Twang is the Thang



There is no bigger thrill for a rock and roll sax player than channelling Steve Douglas, Jim Horn, Gil Bernal, and Plas Johnson with Rock and Roll Hall of Fame Member, the King of Twang, Duane Eddy.  I love Duane Eddy.  For all he’s done for the guitar, don’t forget what he’s done for the saxophone.  Those names above alone should tell you.  I’ve been in so many situations with Duane where I mention a song or phrase where it’s “musician speak” to me and my friends, but to Duane–well, he came up with it.

There ain’t anything more rock and roll than Duane, and he’s the sweetest, most genuine man around.

Duane Eddy and his band. Viva Las Vegas, 2018. L-R. Brett Simons, Ashley Kingman, RD, Duane, Phil Jones, Carl Sonny Leyland.


Review of the Jack Daniel’s Birthday Show featuring Duane Eddy, Richard Hawley, Jarvis Cocker, and Ellie Goulding at Clapham Grand, London UK, October 2010

“Those of us who’ve wondered how the great man got so far by playing so few actual notes – his songs mostly constitute a twangy, single-string melody, played over and over – forgot our ignorant cavils as he traded licks with the saxophone player Ron Dziubla. Mr Dziubla is a real find. His honking, tempestuous, full-blooded playing lifted every song into a delirium of noise: “Rebel-Rouser”, “Moovin’ N’ Groovin'”, “Forty Miles of Bad Road,” “Because They’re Young” (the Radio 1 DJ Johnny Walker’s sig tune for years).”

–John Walsh in London’s The Independent on Sunday, October 10, 2010

Ron Dziubla, Duane Eddy, and Deke Dickerson at the Ponderosa Stomp at the House of Blues in New Orleans, LA, 2010.

Review of Duane Eddy’s appearance at the Ponderosa Stomp, New Orleans, LA, September 2010

“However, he is not the only instrumental star on stage this evening. On many of his classic numbers, Eddy’s guitar playing fills the role traditionally taken by vocals — and it falls to the saxophone to provide lead melody. The powerful sax playing of the Ecco-Fonics’ Ron Dziubla proves to be a worthy successor to Eddy’s original colleagues.”

–Jon Black in on October 27, 2010

“I got a great band. Deke Dickerson is going to be there. I worked with him last January, and he was fantastic. Got a great sax player Ron Dziubla. … That Ron is such a great sax player, he’s got all the sax solos from the early records. Tone, notes, everything. Quite amazing. I’m really looking forward to hearing it again myself.”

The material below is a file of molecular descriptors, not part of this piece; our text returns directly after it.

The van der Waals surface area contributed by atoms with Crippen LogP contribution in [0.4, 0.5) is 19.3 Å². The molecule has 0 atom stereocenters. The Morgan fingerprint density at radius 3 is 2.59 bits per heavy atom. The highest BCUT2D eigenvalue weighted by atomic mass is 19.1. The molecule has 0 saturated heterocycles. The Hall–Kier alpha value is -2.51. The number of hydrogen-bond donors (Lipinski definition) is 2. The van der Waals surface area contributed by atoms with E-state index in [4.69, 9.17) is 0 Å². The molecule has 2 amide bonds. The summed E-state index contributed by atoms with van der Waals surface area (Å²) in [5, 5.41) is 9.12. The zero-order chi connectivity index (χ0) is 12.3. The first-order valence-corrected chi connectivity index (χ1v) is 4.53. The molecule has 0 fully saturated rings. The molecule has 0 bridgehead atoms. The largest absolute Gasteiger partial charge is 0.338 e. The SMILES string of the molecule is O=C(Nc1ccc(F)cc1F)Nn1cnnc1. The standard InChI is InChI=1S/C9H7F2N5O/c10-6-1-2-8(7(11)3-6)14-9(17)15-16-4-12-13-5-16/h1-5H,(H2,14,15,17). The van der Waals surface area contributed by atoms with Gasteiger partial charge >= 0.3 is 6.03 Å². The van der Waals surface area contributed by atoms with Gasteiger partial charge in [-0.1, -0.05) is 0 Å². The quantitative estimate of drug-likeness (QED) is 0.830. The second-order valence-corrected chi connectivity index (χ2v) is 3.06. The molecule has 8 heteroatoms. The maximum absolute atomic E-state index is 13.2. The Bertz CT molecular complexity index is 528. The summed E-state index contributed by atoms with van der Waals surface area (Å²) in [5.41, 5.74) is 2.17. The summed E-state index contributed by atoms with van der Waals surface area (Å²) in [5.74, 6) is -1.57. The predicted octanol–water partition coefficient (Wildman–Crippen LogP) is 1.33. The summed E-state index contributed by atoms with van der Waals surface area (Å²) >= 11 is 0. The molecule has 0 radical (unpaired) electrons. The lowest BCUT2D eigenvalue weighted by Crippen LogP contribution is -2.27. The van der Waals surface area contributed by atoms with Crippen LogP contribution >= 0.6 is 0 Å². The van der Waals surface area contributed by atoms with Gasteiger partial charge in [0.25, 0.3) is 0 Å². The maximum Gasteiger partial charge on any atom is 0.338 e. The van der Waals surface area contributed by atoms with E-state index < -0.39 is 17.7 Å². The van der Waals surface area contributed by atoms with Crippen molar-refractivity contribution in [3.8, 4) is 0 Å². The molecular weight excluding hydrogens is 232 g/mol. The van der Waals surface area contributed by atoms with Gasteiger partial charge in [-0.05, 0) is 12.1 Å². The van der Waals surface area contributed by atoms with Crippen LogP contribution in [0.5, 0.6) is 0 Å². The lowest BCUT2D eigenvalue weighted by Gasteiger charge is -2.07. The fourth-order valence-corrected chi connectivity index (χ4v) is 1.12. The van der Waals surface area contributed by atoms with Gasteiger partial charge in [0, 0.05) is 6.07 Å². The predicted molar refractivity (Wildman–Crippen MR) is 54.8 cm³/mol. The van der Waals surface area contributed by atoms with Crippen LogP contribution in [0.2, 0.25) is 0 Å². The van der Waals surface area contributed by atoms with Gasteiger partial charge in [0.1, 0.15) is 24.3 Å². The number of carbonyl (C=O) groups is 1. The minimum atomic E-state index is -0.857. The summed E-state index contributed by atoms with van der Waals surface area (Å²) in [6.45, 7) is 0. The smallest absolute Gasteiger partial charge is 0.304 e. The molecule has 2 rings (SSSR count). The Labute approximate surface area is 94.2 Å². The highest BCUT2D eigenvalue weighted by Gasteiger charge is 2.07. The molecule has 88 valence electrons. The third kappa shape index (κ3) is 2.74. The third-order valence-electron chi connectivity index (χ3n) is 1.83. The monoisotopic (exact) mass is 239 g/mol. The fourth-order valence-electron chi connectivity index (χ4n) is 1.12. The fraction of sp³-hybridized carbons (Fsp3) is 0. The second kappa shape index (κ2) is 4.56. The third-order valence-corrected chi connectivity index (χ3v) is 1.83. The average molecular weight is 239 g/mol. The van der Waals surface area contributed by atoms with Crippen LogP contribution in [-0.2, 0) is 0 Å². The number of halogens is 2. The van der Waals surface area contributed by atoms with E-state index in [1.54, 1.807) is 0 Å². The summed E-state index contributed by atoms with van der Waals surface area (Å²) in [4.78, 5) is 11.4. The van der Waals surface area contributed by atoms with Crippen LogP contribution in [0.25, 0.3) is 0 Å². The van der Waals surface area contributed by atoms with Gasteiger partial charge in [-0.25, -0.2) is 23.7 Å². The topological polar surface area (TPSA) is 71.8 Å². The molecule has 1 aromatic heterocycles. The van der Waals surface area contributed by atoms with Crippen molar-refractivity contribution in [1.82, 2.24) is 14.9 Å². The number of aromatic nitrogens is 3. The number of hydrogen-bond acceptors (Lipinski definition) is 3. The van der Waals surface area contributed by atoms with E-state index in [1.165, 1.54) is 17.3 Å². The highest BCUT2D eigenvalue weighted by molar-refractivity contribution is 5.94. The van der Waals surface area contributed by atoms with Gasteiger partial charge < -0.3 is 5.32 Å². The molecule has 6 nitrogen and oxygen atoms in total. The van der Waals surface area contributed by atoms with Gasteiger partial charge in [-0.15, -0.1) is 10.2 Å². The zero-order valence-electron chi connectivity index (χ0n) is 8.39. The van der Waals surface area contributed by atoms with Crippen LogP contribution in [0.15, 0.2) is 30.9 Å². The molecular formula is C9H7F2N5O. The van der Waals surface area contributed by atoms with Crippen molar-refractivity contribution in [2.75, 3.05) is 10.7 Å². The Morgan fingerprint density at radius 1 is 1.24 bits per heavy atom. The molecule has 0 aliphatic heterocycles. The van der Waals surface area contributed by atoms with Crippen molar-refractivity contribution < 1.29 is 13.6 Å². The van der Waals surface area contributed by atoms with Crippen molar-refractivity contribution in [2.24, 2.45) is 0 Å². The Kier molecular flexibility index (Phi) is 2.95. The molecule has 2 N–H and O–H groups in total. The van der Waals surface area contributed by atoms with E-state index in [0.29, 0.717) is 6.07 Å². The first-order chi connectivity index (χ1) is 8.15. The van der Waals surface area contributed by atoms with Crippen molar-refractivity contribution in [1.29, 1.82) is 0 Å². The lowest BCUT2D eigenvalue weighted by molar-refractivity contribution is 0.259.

–Duane Eddy from his interview with Alex Woodward in September 22, 2010.

Ron Dziubla and Duane Eddy at the Glastonbury Festival, UK, 2011.

Review of Duane Eddy’s appearance at the Glastonbury Festival in the UK, June 2011

“The unruffled precision of his guitar music defined the core architecture of rock in the 50s, so everything he plays from his half-century career seems somehow essential and timeless. Pulp guitarist Richard Hawley joins him, happy to play rhythm guitar on the cowboyish anthem ‘Because They’re Young’, and if it’s frequently Ron Dziubla’s dirty tenor sax that steals the limelight, it’s still that twang-bar riff that catches the heart. The man’s a legend and gets the respect a legend deserves.”

–From the online UK magazine Venue from June 28, 2011

A bit of textbook Ron Dziubla solo on the modern Duane Eddy track “Primeval” at the 100 Club in London, UK.

More textbook Ron Dziubla solo on the modern Duane Eddy track “Curveball” at the Glastonbury Festival, June 2011.

Ron appears on Duane’s record “Road Trip,” recorded at Yellow Arch Studios in Sheffield, UK.  It was Duane’s first studio record in 30 years.


Duane and band at the Stagecoach
Duane Eddy and his band at the Stagecoach Festival, Indio CA, 2014. Brett Simons, Wayne Kramer, Duane, Ron Dziubla, Kevin Stevens, and Randy Leago.

Leave a Reply

Fill in your details below or click an icon to log in: Logo

You are commenting using your account. Log Out /  Change )

Twitter picture

You are commenting using your Twitter account. Log Out /  Change )

Facebook photo

You are commenting using your Facebook account. Log Out /  Change )

Connecting to %s